John Joseph Halstead was born on October 30, 1808 in a notable New York City family of the early Colonial days. His father had intended him for a physician, but young Halstead was unable to overcome his natural repugnance to handling cadavers.
He gave up his medical studies and went to sea in a whaler. Returning from his first whaling voyage he fell in love, but chose to go on another whaling voyage before marrying.
A whaling voyage in those days took all of three years, and on his return he found his betrothed betrayed him for another man. Halstead left New York for a voyage to the “off-shore whaling grounds” in the South Pacific Ocean off the South American coast.
In the year 1840 John Joseph Halstead sailed to Hawaii on a whaling ship bringing with him from New York carpentry and cabinet-makings skills. He set up a shop in Lāhainā.
With his Germanic influence in making furniture in the Empire style Halstead seems to have worked exclusively with koa, a wood native to Hawai‘i.
In many of his large pieces he mixed light and dark wood for dramatic effect. Few of these objects survive today. This is mainly due to devastating attacks by termites which are extremely active and destructive in the Hawaiian Islands. (Martin)
It was said to be the first man to put up a frame house in Lāhainā. He married ‘Uwaikikilani, a granddaughter of Isaac Davis (who helped Kamehameha in his conquest.)
He and his family moved over to Kalepolepo, along the Kihei shoreline, and shortly thereafter built a new house for himself. (Wilcox)
It was a large Pennsylvania Dutch style house made entirely of koa, built next to the south wall of Ko‘ie‘ie Loko I‘a (fishpond) (also called Kalepolepo Fishpond.)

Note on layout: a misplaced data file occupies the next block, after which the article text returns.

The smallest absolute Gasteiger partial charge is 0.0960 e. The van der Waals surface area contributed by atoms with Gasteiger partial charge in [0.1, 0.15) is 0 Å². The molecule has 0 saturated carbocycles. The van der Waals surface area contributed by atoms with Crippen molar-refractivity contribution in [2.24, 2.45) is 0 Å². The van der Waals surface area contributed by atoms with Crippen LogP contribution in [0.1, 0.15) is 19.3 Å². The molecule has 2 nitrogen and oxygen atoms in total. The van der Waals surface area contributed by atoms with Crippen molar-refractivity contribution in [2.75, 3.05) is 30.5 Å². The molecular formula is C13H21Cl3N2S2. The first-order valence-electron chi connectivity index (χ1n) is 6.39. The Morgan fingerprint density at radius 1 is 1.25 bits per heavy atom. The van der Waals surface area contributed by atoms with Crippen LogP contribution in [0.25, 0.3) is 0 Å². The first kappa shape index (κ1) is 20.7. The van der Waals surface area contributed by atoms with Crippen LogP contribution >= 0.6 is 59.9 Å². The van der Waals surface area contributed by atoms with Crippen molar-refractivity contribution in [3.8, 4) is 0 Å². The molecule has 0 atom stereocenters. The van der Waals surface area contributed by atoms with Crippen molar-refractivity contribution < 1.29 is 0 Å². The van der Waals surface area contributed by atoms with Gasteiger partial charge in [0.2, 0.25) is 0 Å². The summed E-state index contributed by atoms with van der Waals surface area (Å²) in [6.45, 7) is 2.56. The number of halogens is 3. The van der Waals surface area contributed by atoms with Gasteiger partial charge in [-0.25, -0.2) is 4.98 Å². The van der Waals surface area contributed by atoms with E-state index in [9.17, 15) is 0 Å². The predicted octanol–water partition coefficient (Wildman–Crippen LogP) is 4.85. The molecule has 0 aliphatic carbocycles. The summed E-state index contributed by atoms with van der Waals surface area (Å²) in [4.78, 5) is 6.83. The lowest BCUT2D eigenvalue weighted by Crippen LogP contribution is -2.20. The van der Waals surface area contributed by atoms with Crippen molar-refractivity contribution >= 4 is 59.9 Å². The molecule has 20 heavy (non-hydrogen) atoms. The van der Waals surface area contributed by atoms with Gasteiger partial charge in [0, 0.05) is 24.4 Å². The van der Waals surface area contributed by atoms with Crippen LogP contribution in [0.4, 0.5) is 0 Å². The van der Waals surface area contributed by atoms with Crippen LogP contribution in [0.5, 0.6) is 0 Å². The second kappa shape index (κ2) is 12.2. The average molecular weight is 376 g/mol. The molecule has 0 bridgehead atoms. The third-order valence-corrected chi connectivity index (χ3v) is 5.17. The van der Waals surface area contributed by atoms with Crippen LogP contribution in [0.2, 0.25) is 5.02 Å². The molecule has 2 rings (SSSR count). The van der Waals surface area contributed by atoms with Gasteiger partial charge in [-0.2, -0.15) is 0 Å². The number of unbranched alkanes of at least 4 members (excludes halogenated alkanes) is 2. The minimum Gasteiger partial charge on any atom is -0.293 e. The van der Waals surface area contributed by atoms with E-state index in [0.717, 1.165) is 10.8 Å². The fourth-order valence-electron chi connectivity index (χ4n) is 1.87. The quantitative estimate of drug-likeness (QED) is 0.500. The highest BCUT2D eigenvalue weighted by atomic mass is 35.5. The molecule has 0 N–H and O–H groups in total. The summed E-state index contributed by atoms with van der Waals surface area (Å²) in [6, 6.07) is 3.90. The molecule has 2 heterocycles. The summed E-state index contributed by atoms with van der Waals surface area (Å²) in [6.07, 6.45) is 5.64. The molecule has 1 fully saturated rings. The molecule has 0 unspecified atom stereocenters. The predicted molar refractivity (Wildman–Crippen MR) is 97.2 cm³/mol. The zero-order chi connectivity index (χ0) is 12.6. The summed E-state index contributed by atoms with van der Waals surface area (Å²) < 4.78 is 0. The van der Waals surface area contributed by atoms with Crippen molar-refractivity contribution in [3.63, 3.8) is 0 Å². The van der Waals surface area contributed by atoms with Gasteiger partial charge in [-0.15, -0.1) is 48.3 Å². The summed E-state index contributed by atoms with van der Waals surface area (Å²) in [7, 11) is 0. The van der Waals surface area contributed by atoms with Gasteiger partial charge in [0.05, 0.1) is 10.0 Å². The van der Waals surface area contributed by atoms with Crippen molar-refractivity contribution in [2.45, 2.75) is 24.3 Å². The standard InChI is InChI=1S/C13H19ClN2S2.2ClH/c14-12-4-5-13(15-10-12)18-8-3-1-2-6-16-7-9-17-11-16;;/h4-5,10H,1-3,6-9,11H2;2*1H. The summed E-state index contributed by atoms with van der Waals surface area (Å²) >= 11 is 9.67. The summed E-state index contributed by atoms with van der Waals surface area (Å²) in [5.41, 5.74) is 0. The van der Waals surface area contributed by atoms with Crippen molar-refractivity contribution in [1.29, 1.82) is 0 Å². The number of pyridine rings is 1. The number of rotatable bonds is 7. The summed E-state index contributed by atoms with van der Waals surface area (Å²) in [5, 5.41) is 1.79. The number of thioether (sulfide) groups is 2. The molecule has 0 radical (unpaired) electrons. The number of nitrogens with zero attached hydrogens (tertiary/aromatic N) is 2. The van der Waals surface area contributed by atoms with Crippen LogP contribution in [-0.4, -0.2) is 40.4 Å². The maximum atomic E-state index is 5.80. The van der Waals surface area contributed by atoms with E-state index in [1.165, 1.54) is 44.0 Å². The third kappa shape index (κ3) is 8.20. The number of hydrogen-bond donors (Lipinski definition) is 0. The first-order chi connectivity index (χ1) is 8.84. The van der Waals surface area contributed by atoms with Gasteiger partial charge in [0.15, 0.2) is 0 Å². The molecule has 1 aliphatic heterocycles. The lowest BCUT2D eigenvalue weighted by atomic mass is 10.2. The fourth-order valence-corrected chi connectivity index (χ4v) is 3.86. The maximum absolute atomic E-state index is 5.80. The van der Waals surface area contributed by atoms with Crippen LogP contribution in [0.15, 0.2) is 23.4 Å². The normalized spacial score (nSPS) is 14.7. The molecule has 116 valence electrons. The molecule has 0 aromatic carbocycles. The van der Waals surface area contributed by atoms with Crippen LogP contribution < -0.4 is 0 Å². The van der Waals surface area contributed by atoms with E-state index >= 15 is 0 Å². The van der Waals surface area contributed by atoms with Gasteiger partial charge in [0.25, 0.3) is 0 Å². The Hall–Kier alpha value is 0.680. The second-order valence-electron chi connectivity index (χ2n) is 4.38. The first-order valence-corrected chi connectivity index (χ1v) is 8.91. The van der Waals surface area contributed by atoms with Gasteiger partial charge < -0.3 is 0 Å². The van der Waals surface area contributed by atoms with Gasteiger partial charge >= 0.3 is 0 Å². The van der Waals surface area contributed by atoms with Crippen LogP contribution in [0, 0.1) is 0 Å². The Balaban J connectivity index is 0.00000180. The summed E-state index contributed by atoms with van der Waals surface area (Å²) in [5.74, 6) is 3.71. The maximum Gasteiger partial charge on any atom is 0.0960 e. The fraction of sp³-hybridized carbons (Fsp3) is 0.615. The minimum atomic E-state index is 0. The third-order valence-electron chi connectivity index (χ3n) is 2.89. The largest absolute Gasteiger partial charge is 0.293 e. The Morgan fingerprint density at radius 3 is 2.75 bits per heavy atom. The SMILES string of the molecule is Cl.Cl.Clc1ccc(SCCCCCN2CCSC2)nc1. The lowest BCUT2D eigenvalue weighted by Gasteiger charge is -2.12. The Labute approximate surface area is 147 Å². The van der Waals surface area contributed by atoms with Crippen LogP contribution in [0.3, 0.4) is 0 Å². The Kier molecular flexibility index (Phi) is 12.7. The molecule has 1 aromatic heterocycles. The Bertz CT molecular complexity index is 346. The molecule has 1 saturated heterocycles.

Halstead’s three story house/store was nicknamed the ‘Koa House.’ With the mullet-filled fishpond, the Koa House became a popular retreat for Hawaiian royalty such as Kamehameha III, IV, V and Lunalilo. (Starr)
He opened a trading station on the lower floor. Whalers came ashore to buy fresh produce that was brought in by the farmers via the Kalepolepo Road.
The western trading interests at Kalepolepo between 1850 and 1860 were focused on the whaling and maritime trading industries, and co-existed with the continued traditional activities that focused on fishing and maintaining the ponds.
He promoted the Irish potato industry in Kula, which even then was a thriving industry for provisioning whale ships in their seasonal voyages after whales.
During the Irish potato boom of those days any native farmer with an acre or two of potatoes would sell his crop, and as soon as he received payment in fifty-dollar gold pieces he would hurry off to the nearest store to buy a silk dress for his wife or a broadcloth suit for himself.
Kula produce was also shipped out by Halstead to California during the gold rush era. During this period, Hobron’s interisland schooner, Maria, made regular stops (about every 10 days) at Kalepolepo, on its route between Honolulu, Lāhainā, Makee’s Landing (Makena) and Kawaihae.
During the 1850s Kalepolepo was not so barren looking a place. Coconut trees and kou trees grew beside pools of clear water, along the banks of which grew the taro and the ape (a giant plant which grows nowhere else on earth to-day), and was the scene of the labors of David Malo. (Wilcox)
From the 1840s to 1860s a small whaling station was maintained at Kalepolepo. During the winter and spring months schools of whales would come to stay or calf in the quiet waters of Ma‘alaea Bay.
Whale boats manned by native crews officered by experienced whalers would go out to battle with the big mammals, and if successful would return towing the carcass in to be cut up and tried for oil.
Once, a big whale came in close ashore on a Sunday. The temptation proved too much for the whalers, and Halstead himself went out, harpooned the whale – in defiance of the strict Sunday laws.
Halstead was summoned to court. His bail was fixed at $25, which was paid (the whale fetched thousands of dollars in oil and whalebone.)
In 1876, Halstead closed his store and moved to ʻUlupalakua, where he died eleven years later, May 3, 1887. (Wilcox) (NPS) (Lots of information here is from NPS and Wilcox.)
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